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Name:
Phil Murphy

Comment:
The pear tree can be seen in image 8922 which can seen by using keywords "beck" and "allotments" in Meanwood. I think these buildings are not in Meanwood,but Headingley.I think the border of the two is the beck.

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Name:
David Wilkins

Comment:
Brought back many memories. I remember Ada and Jack and their four children - Joyce, Ted, Jean and George. I knew the area well and went to Bentley Lane school in the 1940's as well as delivering newspapers in the area in 1949. I remember Bentley Cottages all with only a gas mantle yet they were only 100 yards from the much wealthier houses on Grove Lane.

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Name:
Baab

Comment:
i have crossed that bridge plenty of times in the last 5 years, it looks very different today as it has been left to decay and crumble.

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Name:
John Fox

Comment:
I decided to go down Memory Lane, and visit the allotments where I spent much of my time in the early thirty's. The track from the main road was over grown and neglected, and when I reached the beck I thought I was in the wrong location. There were no allotments - just a field with horses grazing. Over the beck was a neglected bridge, but where were the old cottages to the left and the Dyeworks on the right? I asked a passing couple if they knew and got the reply that they were visitors. I remembered fishing in the beck at the side of my dad's allotment, and chatting to Joyce Morton, whose family lived in one of the tiny cottages. I was confused! was this the bridge that I thought I knew so well? I took a photograph, and when I returned home I downloaded the image and compared it with an old photograph of the bridge. There was no doubt, it was the bridge that I remembered from my youth.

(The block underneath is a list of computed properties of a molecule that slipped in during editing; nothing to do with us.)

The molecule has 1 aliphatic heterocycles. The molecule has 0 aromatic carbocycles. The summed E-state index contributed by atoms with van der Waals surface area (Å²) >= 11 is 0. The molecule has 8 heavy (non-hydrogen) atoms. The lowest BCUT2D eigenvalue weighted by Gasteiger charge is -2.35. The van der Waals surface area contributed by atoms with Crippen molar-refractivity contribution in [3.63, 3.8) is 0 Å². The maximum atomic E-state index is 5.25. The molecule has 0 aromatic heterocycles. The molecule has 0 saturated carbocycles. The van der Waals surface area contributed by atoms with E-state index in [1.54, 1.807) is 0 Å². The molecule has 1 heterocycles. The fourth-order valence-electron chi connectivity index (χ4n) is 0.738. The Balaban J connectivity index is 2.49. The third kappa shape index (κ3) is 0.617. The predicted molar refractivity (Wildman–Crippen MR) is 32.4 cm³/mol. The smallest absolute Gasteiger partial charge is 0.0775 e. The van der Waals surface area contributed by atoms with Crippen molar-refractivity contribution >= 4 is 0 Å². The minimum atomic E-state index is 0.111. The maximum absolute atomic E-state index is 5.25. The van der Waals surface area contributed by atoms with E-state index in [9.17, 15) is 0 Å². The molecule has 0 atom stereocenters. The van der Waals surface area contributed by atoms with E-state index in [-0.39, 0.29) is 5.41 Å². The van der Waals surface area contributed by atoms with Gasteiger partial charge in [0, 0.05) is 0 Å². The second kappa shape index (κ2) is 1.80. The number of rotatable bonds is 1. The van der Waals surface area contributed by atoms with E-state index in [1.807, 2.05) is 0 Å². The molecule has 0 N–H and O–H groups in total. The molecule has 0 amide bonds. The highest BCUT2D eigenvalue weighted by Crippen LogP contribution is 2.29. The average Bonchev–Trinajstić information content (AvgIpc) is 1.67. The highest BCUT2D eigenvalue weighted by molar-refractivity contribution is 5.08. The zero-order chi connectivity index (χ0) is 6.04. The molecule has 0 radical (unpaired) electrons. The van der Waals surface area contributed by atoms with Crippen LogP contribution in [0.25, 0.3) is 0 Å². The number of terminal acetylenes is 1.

Email:
john.fox14@tiscali.co.uk

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Name:
mick tighe

Comment:
i remember this place well ,many a time i would pass this place ,my mother had a shop at green road just at the top of the ginnell,this was my playground,many happy memories.

Email:
tighemarine@aapt.net.au

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Name:
Pat Burns

Comment:
I used to live near woodhouse ridge in the 1960's and spent many a happy hour there with my friends from next door, and then when I was older did a bit of courting on there.

Email:
npburns@btinternet.com

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Name:
derek morton

Comment:
my older and wiser sister(mavis) has passed some information onto me regards the bridge. the bridge had wooden flooring in her day, I believe the owner of the mill was called gilbert crowther and later is son eddie managed it. next to jacks cottage was eastwoods where pears were sold 5 for a penny. behind the mill was a yard.at the top there were two more cottages + stables (gillys}steppings. we moved into the cottage next to the FIRTH'S later the GRANE'S moved into our old one. the rent for the cottage was four and twopence per week my dad worked in the mill with a George dean and father.+ another man a little older than my dad. in auntie ada's garden at the bottom there was a pear tree which had been struck by lightning and was leaning over the beck. all the children dug the beck a little deeper so they could swim all the school holiday's. our address was 4 rowley cottage wood lane. headingley.leeds 6 the beck was must have been the boundary line between headingley and meanwood.

Email:
morton68@tiscali.co.uk

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Name: